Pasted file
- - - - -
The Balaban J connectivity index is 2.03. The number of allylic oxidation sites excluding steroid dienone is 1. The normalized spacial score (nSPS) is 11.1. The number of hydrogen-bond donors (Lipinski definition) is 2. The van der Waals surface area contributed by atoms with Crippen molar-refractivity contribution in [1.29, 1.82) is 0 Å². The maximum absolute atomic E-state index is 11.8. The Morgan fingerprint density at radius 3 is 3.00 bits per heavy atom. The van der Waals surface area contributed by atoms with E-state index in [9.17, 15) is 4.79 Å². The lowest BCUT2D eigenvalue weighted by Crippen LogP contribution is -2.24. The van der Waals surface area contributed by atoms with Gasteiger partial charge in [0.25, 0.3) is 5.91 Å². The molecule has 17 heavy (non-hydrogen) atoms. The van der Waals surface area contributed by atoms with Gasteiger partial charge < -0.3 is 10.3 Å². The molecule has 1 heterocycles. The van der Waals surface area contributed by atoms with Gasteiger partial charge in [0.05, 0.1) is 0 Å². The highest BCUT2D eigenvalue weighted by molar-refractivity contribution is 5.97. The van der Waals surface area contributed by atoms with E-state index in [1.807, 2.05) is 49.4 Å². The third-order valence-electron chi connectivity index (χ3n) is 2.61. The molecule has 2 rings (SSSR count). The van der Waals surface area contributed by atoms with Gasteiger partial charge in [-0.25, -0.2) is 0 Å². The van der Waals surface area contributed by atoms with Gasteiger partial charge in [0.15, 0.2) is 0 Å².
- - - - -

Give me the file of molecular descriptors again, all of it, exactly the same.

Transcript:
The Balaban J connectivity index is 2.03. The number of allylic oxidation sites excluding steroid dienone is 1. The normalized spacial score (nSPS) is 11.1. The number of hydrogen-bond donors (Lipinski definition) is 2. The van der Waals surface area contributed by atoms with Crippen molar-refractivity contribution in [1.29, 1.82) is 0 Å². The maximum absolute atomic E-state index is 11.8. The Morgan fingerprint density at radius 3 is 3.00 bits per heavy atom. The van der Waals surface area contributed by atoms with E-state index in [9.17, 15) is 4.79 Å². The lowest BCUT2D eigenvalue weighted by Crippen LogP contribution is -2.24. The van der Waals surface area contributed by atoms with Gasteiger partial charge in [0.25, 0.3) is 5.91 Å². The molecule has 17 heavy (non-hydrogen) atoms. The van der Waals surface area contributed by atoms with Gasteiger partial charge < -0.3 is 10.3 Å². The molecule has 1 heterocycles. The van der Waals surface area contributed by atoms with Gasteiger partial charge in [0.05, 0.1) is 0 Å². The highest BCUT2D eigenvalue weighted by molar-refractivity contribution is 5.97. The van der Waals surface area contributed by atoms with E-state index in [1.807, 2.05) is 49.4 Å². The third-order valence-electron chi connectivity index (χ3n) is 2.61. The molecule has 2 rings (SSSR count). The van der Waals surface area contributed by atoms with Gasteiger partial charge in [-0.25, -0.2) is 0 Å². The van der Waals surface area contributed by atoms with Gasteiger partial charge in [0.15, 0.2) is 0 Å².